The Orange-crowned Warbler, Oreothlypis celata, breeds widely over much of western and northern North America, and east across Canada. Authorities recognize four subspecies, which differ to varying extents in their plumage, molt patterns, breeding distributions, and migratory routes, among other things. This species prefers habitats with shrubs and low vegetation, often in patchy oak or aspen forest, or in riparian areas or chaparral. Wooded habitat provides suitable conditions for the warbler's nest, placed on or near the ground. Like other members of its genus, the Orange-crown gleans insects from leaves, blossoms, and the tips of boughs, but it also eats some berries and fruit and is attracted to suet in winter. Where Red-naped sapsuckers (Sphyrapicus nuchalis) drill holes in tree trunks, this warbler often is the most common species to feed at the sap wells.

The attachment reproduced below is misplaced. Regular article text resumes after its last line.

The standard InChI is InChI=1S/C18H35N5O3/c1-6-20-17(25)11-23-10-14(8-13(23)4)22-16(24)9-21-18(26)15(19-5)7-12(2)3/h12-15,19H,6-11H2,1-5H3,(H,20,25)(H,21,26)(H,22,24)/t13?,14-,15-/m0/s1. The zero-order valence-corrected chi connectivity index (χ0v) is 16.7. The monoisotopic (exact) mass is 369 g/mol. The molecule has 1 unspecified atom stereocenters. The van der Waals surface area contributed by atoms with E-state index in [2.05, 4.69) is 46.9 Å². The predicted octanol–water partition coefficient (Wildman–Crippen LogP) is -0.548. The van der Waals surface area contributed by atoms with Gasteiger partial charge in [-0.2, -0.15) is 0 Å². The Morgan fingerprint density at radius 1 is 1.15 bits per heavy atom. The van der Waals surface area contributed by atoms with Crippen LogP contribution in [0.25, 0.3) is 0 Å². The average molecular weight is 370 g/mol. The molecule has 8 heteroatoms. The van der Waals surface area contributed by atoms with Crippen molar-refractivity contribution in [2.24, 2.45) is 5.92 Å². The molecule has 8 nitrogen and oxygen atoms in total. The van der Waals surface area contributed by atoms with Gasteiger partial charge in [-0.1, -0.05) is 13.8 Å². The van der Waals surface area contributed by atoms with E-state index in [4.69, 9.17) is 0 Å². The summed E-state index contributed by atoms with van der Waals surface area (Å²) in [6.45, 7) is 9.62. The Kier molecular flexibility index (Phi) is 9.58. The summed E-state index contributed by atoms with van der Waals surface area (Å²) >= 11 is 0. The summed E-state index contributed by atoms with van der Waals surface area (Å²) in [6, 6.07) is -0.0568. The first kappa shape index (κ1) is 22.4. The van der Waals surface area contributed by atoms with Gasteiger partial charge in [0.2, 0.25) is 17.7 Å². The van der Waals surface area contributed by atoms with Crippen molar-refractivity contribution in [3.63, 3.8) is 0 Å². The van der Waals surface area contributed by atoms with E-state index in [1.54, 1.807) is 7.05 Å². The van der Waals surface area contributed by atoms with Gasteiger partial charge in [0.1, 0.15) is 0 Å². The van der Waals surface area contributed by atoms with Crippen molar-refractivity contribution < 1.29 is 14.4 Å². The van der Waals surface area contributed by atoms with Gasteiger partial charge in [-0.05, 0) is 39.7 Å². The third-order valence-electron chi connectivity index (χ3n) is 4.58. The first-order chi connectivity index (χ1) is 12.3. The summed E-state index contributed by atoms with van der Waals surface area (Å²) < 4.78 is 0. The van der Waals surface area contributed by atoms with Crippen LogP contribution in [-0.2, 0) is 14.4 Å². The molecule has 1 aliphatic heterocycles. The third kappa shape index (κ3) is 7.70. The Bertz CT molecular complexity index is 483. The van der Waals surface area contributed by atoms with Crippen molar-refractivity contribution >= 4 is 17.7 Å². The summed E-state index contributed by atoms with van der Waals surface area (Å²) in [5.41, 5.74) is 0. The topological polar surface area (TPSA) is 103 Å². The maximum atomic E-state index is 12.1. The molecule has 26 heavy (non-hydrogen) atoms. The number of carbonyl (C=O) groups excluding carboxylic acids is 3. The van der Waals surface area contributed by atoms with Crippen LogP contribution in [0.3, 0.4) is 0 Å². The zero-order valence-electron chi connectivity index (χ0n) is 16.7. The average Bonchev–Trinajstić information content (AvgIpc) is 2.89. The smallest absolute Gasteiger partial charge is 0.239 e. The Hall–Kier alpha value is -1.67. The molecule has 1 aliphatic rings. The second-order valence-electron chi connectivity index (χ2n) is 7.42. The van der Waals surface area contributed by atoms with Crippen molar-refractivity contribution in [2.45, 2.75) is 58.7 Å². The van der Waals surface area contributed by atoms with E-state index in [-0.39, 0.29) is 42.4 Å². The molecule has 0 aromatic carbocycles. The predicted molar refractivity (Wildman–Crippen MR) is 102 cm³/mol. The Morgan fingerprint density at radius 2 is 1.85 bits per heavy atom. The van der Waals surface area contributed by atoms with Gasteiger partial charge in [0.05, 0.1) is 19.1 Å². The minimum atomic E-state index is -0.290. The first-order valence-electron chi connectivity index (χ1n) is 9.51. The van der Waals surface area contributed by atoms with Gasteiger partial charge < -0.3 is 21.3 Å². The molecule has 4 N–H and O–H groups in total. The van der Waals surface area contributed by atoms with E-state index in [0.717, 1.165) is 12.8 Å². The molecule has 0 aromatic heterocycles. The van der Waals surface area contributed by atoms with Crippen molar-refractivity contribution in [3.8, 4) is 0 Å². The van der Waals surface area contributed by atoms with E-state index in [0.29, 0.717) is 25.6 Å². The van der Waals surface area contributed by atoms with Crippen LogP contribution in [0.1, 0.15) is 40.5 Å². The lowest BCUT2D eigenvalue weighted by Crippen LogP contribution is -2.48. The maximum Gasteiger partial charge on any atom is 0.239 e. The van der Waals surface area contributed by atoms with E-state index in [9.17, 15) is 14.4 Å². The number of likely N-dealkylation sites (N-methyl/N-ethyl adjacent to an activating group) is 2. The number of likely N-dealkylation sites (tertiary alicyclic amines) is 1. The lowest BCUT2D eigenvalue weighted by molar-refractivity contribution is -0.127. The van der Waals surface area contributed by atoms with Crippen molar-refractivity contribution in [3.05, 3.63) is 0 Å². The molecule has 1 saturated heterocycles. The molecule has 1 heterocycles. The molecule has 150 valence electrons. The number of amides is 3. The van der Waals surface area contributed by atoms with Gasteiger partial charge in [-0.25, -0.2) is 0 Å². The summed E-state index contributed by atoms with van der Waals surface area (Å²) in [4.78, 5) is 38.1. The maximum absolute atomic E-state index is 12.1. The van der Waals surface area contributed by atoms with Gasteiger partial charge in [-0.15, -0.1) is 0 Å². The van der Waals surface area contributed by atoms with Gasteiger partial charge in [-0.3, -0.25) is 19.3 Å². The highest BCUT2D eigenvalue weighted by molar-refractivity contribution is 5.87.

This species is often numerous in suitable habitat, and may be the most abundant breeding paruline in some areas. Its song is highly variable, and many individuals can be separated by their distinctive song patterns. Most populations are strongly migratory, although members of the sordida race breeding along and off the California coast may move only short distances in fall and winter.
The Orange-crowned Warbler has been the subject of extensive studies of its molt, pterylography, and ecto-parasitism (Foster 1967a, Foster 1967b; Foster 1969a). Much past information on the species' ecology, behavior, and breeding, however, has been anecdotal. Within the past two decades more comprehensive studies have been made, especially of O. c. lutescens in Contra Costa Co., central California (Gilbert Gilbert 1986, Gilbert 1994, WMG), O. c. orestera on the Mogollon Rim in central Arizona (Zyskowski 1993, Martin and Martin Martin and Martin 2001b, Martin and Martin 2001a; Martin 2007c), and of O. c. sordida on the Channel Islands off s. California (C. Ghalambor and S. Sillett, pers. comm.; Peluc et al. 2008; and M. Sogge and C. van Riper III). Throughout this revised account much unpublished information is attributable to M. Sogge and C. van Riper III, two co-authors of the original 1994 account; this information is referenced as MKS and CvR.